Those of you who are unfortunately experts on institutions, what do you think is a way for people in their situation to solve their problems? How do you “keep people from f-ing up” without some kind of force? On the other hand force and other aspects of institutional life have all the problems that you have related in various posts and comments. And I know there is the issue of personal responsability, too… Yet there ought to be some sort of solution for everyone… I am maybe not posing this question very well, but it has been bothering me ever since I read this article.

  7. I used to get that kind of revulsion and anger seeing my reflection when I was self-hating. I’d scratch at my face and eyes and hit myself if I happened to catch a glimpse. By that time I had worked out that my mind, body, physical and facial structure were all non-standard in subtle and unsubtle ways, and had also internalised that that was a bad thing.

    I’ve had experience with the anger that some disabled people feel towards others who look/act like them, too. Sometimes from other people – I’ve known more than one autistic person who would get furious with me due to my being “obviously” autistic, try to stop me from stimming, call me a “retard”, etc. This mostly happened in special education/school, where self-hatred and rivalry seemed to be more encouraged than anything else.

    Oddly enough, though, the same factors that cause some people to recoil from or dehumanise me will attract others. Since I was a baby my family and I have got compliments about my appearance and my “big eyes” and how “thoughtful” I apparently look. Then there are the people who are uncomfortable even being in my vicinity. It’s a strange kind of split.

  8. Well Ms Clarke, read your Thomas Hobbes and you will see the nastiness in human nature, the nihilistic destructive ultimate pessimism that seems to me the way it is.

    All the scientificati have done is confirmed what I could have (and probably did) be telling you time after time.

    There is always in this world “us” “cosa nostra” and “the other” and I cannot say that autistics are any less implicated in this “original sin” for I see it in AFF and Grasp and indeed I cannot say I have never been guiltless myself, because from my position a tree is more human than human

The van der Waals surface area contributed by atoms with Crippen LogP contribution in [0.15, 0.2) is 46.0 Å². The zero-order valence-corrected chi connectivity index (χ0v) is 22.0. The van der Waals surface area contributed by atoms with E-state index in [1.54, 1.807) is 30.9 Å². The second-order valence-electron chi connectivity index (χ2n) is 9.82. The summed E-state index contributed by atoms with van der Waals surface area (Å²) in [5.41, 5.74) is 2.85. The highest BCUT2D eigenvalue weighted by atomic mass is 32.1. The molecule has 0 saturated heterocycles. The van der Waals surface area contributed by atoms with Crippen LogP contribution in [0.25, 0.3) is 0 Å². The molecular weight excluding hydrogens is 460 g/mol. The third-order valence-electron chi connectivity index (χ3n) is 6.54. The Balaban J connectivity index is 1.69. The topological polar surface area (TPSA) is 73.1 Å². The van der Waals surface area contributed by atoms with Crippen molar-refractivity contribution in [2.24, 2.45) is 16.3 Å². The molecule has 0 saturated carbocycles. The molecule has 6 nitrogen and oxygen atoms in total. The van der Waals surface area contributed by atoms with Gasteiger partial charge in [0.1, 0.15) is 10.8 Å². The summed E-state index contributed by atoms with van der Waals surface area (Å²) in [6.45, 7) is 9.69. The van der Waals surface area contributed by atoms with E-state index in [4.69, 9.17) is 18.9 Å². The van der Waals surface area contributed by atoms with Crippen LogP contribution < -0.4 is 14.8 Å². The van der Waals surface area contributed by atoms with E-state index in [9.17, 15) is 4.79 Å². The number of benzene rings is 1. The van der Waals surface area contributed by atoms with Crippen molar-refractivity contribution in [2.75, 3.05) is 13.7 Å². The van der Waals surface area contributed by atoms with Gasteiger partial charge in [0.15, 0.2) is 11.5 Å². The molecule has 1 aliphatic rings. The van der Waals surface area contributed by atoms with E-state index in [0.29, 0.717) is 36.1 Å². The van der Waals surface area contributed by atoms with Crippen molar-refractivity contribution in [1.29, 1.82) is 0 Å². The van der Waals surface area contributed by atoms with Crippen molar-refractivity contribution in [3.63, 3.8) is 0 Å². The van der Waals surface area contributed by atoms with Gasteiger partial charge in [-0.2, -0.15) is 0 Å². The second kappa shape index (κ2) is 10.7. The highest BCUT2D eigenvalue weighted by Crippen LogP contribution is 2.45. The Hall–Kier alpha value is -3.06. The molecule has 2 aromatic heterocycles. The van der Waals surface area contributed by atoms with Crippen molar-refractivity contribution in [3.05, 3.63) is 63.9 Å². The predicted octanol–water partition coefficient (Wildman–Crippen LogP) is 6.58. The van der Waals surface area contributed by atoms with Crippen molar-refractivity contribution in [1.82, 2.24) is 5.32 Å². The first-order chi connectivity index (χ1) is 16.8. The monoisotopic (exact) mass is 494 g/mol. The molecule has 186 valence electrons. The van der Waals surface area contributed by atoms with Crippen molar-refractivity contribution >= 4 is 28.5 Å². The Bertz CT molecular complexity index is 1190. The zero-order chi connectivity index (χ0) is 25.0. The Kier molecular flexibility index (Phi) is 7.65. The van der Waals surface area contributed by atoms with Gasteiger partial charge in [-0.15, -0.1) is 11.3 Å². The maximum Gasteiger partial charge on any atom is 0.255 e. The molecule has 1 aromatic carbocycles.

9. This entry reminded me of a study being done at Harvard-0-the Implicit Association project. There is a website where anyone can participate in tests on your subconscious associations with different groups of people. There is a variety of tests, for example, race, disability, religion, skin-tone, weight, sexuality, gender-career. After you complete the test, you are presented with the results, for example, you show a moderate preference for non-disabled people, or you show no distinguishable preference, etc. I read about the IAT a year or so ago in the book Blink by Malcolm Gladwell. He made the point that you can alter your result by thinking about particular individuals from a specific group who left a favorable/ positive impression prior to taking the test. This was an important lesson for me personally–to know that I can change my subconscious snap-judgment responses not just for a test but especially for how I think of others as I encounter them in the world. I have learned much from your writings, and I know that you and others have influenced my conscious and subconscious thinking on autistic people.

  10. sorry that post about homeless people was halfway off-topic.

    I couldn’t write something directly pertaining to the post because I was still processing that idea about the dehumanizing first impression. I think it probably makes a lot of sense, I mean, it sounds like something humans do.

    I think I used to be a little scared of some of the nonverbal autistics I knew (not sure why, unless I was nervous because of not knowing what to do) before I knew about my own autism. But I have some vague memories of getting along OK with 2 people I knew while I was in middle/high school, although I didn’t know how to communicate with them. One guy later got into facilitated communication, with his mother, and it was great for them except when people didn’t believe it was real, but this I only know from phone conversations that my mother had with her before they lost touch.